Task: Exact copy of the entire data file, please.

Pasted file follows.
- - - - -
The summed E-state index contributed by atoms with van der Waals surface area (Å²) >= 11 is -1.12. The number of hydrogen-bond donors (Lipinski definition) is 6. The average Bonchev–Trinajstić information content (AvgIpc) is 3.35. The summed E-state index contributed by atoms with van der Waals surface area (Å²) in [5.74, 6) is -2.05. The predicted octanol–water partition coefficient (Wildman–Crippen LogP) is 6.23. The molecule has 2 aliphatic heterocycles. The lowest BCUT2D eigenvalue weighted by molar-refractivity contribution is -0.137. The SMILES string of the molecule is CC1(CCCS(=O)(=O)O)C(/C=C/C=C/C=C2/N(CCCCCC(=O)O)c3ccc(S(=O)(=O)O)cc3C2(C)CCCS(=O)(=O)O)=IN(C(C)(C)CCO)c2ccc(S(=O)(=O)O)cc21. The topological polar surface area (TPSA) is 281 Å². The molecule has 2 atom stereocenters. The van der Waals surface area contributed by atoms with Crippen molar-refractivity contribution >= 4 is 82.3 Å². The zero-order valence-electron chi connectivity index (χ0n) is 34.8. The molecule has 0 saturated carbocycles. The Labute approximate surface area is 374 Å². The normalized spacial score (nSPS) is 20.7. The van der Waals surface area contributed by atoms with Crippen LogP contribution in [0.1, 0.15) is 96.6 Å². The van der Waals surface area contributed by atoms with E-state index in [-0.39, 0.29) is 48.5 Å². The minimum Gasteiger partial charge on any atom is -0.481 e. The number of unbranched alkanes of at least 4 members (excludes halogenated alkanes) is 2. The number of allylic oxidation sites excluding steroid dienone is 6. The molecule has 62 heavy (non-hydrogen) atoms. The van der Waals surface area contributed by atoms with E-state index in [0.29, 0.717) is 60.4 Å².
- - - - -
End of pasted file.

The summed E-state index contributed by atoms with van der Waals surface area (Å²) >= 11 is -1.12. The number of hydrogen-bond donors (Lipinski definition) is 6. The average Bonchev–Trinajstić information content (AvgIpc) is 3.35. The summed E-state index contributed by atoms with van der Waals surface area (Å²) in [5.74, 6) is -2.05. The predicted octanol–water partition coefficient (Wildman–Crippen LogP) is 6.23. The molecule has 2 aliphatic heterocycles. The lowest BCUT2D eigenvalue weighted by molar-refractivity contribution is -0.137. The SMILES string of the molecule is CC1(CCCS(=O)(=O)O)C(/C=C/C=C/C=C2/N(CCCCCC(=O)O)c3ccc(S(=O)(=O)O)cc3C2(C)CCCS(=O)(=O)O)=IN(C(C)(C)CCO)c2ccc(S(=O)(=O)O)cc21. The topological polar surface area (TPSA) is 281 Å². The molecule has 2 atom stereocenters. The van der Waals surface area contributed by atoms with Crippen molar-refractivity contribution >= 4 is 82.3 Å². The zero-order valence-electron chi connectivity index (χ0n) is 34.8. The molecule has 0 saturated carbocycles. The Labute approximate surface area is 374 Å². The normalized spacial score (nSPS) is 20.7. The van der Waals surface area contributed by atoms with Crippen LogP contribution in [0.1, 0.15) is 96.6 Å². The van der Waals surface area contributed by atoms with E-state index in [-0.39, 0.29) is 48.5 Å². The minimum Gasteiger partial charge on any atom is -0.481 e. The number of unbranched alkanes of at least 4 members (excludes halogenated alkanes) is 2. The number of allylic oxidation sites excluding steroid dienone is 6. The molecule has 62 heavy (non-hydrogen) atoms. The van der Waals surface area contributed by atoms with E-state index in [0.29, 0.717) is 60.4 Å².